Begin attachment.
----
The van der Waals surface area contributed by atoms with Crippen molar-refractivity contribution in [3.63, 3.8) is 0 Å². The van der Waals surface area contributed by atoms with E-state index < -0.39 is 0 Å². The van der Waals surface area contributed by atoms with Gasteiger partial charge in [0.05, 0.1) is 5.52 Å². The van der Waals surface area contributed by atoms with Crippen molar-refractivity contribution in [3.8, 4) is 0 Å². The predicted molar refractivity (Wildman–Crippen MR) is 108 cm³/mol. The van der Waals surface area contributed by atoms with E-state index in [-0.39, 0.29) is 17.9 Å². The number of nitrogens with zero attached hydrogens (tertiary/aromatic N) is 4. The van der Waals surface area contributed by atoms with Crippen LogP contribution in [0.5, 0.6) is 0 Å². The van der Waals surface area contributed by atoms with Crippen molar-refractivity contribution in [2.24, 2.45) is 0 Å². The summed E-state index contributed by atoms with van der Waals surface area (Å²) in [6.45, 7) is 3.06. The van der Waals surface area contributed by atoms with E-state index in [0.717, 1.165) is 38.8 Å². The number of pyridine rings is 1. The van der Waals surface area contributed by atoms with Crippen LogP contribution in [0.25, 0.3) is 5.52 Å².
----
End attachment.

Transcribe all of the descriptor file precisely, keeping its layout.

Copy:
The van der Waals surface area contributed by atoms with Crippen molar-refractivity contribution in [3.63, 3.8) is 0 Å². The van der Waals surface area contributed by atoms with E-state index < -0.39 is 0 Å². The van der Waals surface area contributed by atoms with Gasteiger partial charge in [0.05, 0.1) is 5.52 Å². The van der Waals surface area contributed by atoms with Crippen molar-refractivity contribution in [3.8, 4) is 0 Å². The predicted molar refractivity (Wildman–Crippen MR) is 108 cm³/mol. The van der Waals surface area contributed by atoms with E-state index in [-0.39, 0.29) is 17.9 Å². The number of nitrogens with zero attached hydrogens (tertiary/aromatic N) is 4. The van der Waals surface area contributed by atoms with Crippen LogP contribution in [0.5, 0.6) is 0 Å². The van der Waals surface area contributed by atoms with Crippen molar-refractivity contribution in [2.24, 2.45) is 0 Å². The summed E-state index contributed by atoms with van der Waals surface area (Å²) in [6.45, 7) is 3.06. The van der Waals surface area contributed by atoms with E-state index in [0.717, 1.165) is 38.8 Å². The number of pyridine rings is 1. The van der Waals surface area contributed by atoms with Crippen LogP contribution in [0.25, 0.3) is 5.52 Å².